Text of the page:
Our calendar features events that are informative, fun or get you thinking or moving.
Here’s a challenge: Track how many activities and good habits you can develop during Diabetes Awareness Month 2017. We offer a variety of all-level physical activities, new places to go, different foods to experience and a little learning about diabetes for each day of the month. However, this is not just for people with diabetes, it’s a way for us all to develop a healthier lifestyle – so enjoy this 2017 Calendar of Activities with your entire family!
Diabetes is a life-altering and life-threatening disease. People diagnosed with the disease are at greater risk for heart attacks, strokes, kidney disease, blindness, amputations, as well as incurring serious financial and emotional hardship.
Knowing the risks, recognizing the warning signs, and pursuing healthier eating habits and regular physical exercise, is critical to preventing diabetes or effectively managing the disease.
Lifestyle changes can be tough. So, we’re giving you an entire month of activities to get you started on the right track. Some of the regular activities include: Meatless Mondays, New Fruit Tuesday, New Veggie Friday. Each weekend is dedicated to physical activity and getting outdoors. Each day review the activities for the day and click the links to get more information or to complete the activity.
Commit to taking Defeat Diabetes® Challenges by participating in the full month of activities. You can invite family and friends to participate too!
If you don’t have diabetes, Take the Screening Test to determine your risk for developing diabetes.
“What’s worse than finding out you have diabetes? NOT finding out!” Andrew P. Mandell – Mr. Diabetes® and Executive Director Defeat Diabetes Foundation
Foot problems are a big risk for people with diabetes. Diabetic foot care is very important. Neglect can cause severe consequences; minor injuries become major emergencies before you know it. Because diabetes may decrease your blood flow, your injuries can be slow to heal, which puts you at greater risk for infection. Diabetes also affects your immune system and makes it harder to fight infections, so they may spread quickly.
If you have neuropathy you may not recognize that the problem is getting worse. One in five people with diabetes who seek hospital care do so for foot problems. Nearly 80% of all diabetes related amputations could be avoided with proper and early treatment. By taking proper care of your feet, most serious health problems associated with diabetes can be prevented. Learn More.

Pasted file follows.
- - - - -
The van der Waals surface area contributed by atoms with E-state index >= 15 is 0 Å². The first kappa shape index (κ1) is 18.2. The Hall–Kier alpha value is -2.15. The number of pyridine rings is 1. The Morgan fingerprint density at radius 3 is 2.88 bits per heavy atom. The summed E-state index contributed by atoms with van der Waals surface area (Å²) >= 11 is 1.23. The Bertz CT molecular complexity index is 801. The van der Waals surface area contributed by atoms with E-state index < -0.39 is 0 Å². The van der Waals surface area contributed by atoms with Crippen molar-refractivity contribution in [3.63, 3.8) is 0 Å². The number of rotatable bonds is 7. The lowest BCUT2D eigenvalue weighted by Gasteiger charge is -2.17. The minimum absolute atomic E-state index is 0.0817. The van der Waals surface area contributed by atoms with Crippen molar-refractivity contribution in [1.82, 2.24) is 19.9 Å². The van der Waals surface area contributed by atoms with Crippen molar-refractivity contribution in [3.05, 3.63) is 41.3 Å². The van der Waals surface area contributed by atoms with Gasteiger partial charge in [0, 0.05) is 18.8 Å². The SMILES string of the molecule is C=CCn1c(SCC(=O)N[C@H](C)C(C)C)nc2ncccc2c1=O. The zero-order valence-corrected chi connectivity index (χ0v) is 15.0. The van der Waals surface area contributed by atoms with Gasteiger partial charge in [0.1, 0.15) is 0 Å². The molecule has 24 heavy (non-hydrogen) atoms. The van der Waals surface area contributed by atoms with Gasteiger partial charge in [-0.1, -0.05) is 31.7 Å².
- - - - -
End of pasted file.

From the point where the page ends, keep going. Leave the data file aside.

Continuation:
It’s very important for people with diabetes to understand and adhere to foot care basics. Lack of proper foot care can lead to an unnecessary amputation. 6 of 10 non-traumatic lower-limb amputations occur among people with diabetes. That adds up to about 82,000 amputations annually for people with diabetes.
Once an individual has an amputation additional complication and challenges to daily living activities occur. But this doesn’t have to happen to you! Get the basics.
Family Dinners Matter. Idealized in the 1950’s, the family dinner used to be an important ritual in our daily lives. This important ritual can and should be a part of your family routine. Learn why family dinners matter.
It is important to have a comprehensive foot inspection done annually by a health care professional and more frequently if you have foot problems. You may not have an orthopedist or podiatrist. But, if you are a person with diabetes, they should be a critical part of your health team. Here are some tips on how to choose an orthopedist or podiatrist.
The A1c test is a blood test that provides information about a person’s average levels of blood glucose, also called blood sugar, over the past 3 months. The A1C test is sometimes called the hemoglobin A1c, HbA1c, or glycohemoglobin test. The A1C test is the primary test used for diabetes management and diabetes research.
The A1C test reflects the average of a person’s blood glucose levels over the past 3 months. Be sure your doctor checks your A1C at least 4 times yearly. The A1C test result is reported as a percentage. The higher the percentage, the higher a person’s blood glucose levels have been. A normal A1C level is below 5.7 percent. Learn more about the A1C